UnitedHealth Group's second-quarter profit jumped to $6.6 billion -- double the earnings from the same period last year, and far beyond expectations -- as the nation's largest health insurer paid out far fewer claims with the temporary shutdown of elective procedures due to COVID-19.
The Minnetonka, Minn.-based health care giant said Wednesday that profits were substantially higher than normal because of the unprecedented delay in elective and nonemergency procedures, as hospitals and clinics prepared for and responded to the pandemic.
After leveling off in May, COVID-19 cases have begun to spike in several Sun Belt states, resulting in a surge of hospital use. Even so, UnitedHealth Group executives said Wednesday they don't expect another nationwide shutdown of elective health care, projecting instead above-average demand for services during the second half of the year.
As patients return to the health system, they might need more services than normal, said David Wichmann, UnitedHealth Group's chief executive.
"We currently expect care access patterns, while somewhat more volatile than in the past, to moderately exceed normal baselines in the second half (of the year), as people seek previously deferred care," Wichmann said during a call with investors.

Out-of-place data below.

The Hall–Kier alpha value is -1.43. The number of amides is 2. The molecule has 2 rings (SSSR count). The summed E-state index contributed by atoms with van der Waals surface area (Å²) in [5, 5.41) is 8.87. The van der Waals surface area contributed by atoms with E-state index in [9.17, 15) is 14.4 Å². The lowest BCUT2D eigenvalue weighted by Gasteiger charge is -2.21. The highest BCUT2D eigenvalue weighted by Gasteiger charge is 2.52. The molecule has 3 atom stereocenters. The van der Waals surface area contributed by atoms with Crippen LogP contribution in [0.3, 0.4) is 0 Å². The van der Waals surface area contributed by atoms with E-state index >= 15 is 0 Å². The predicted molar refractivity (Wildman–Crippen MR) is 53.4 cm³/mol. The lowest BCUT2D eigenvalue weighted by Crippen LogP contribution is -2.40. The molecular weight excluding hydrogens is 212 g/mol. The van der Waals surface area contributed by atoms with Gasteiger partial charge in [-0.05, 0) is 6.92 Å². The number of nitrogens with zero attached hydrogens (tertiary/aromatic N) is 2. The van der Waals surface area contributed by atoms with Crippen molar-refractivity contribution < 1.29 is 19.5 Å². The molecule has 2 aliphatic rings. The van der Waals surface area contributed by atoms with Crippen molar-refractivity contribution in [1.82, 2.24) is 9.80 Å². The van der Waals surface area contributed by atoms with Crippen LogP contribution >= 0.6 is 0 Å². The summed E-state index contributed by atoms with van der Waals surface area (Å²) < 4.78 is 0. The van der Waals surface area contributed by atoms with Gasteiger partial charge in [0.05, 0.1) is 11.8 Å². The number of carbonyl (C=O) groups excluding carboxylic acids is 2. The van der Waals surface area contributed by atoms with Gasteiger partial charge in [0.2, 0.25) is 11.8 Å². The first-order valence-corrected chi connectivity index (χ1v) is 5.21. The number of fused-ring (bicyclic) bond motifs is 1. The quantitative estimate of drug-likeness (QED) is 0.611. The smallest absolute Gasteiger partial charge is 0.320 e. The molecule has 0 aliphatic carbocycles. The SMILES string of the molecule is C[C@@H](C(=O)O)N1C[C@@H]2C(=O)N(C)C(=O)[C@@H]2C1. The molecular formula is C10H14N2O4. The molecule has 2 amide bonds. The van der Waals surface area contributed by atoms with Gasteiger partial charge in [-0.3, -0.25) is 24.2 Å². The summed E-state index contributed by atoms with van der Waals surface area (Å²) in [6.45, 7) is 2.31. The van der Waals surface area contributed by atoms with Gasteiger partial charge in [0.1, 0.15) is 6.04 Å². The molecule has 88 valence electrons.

"It's kind of hard to ignore the number of new diagnoses that dropped off," he said. "It's hard to ignore the drop-off in (care for) heart attacks, stroke. ... It may be speculative here, but I think the data that we see suggests that there will be some intensity in services that people receive."
At its lowest point in April, use of hospital services was about three-quarters of baseline, but it rebounded by the end of June to 95% of normal, said John Rex, the company's chief financial officer. Use of outpatient and physician services fell to 60% of normal, Rex said, but was above 90% of the baseline by the end of June.
With profits booming because of depressed demand for health care, the company's UnitedHealthcare health insurance division has pledged to address "imbalances" through a number of measures including premium rebates, cost-sharing waivers and grace periods for customer payments.
Overall, the company said it has provided $1.5 billion in direct customer and consumer support thus far, and pledged Wednesday another $1 billion in future rebates.
During the second quarter, enrollment in fully insured health plans at UnitedHealthcare declined by about 150,000 people, to just over 8 million. Most customers in this category are employers that hire UnitedHealthcare to assume financial risk for the medical cost of employee health plans.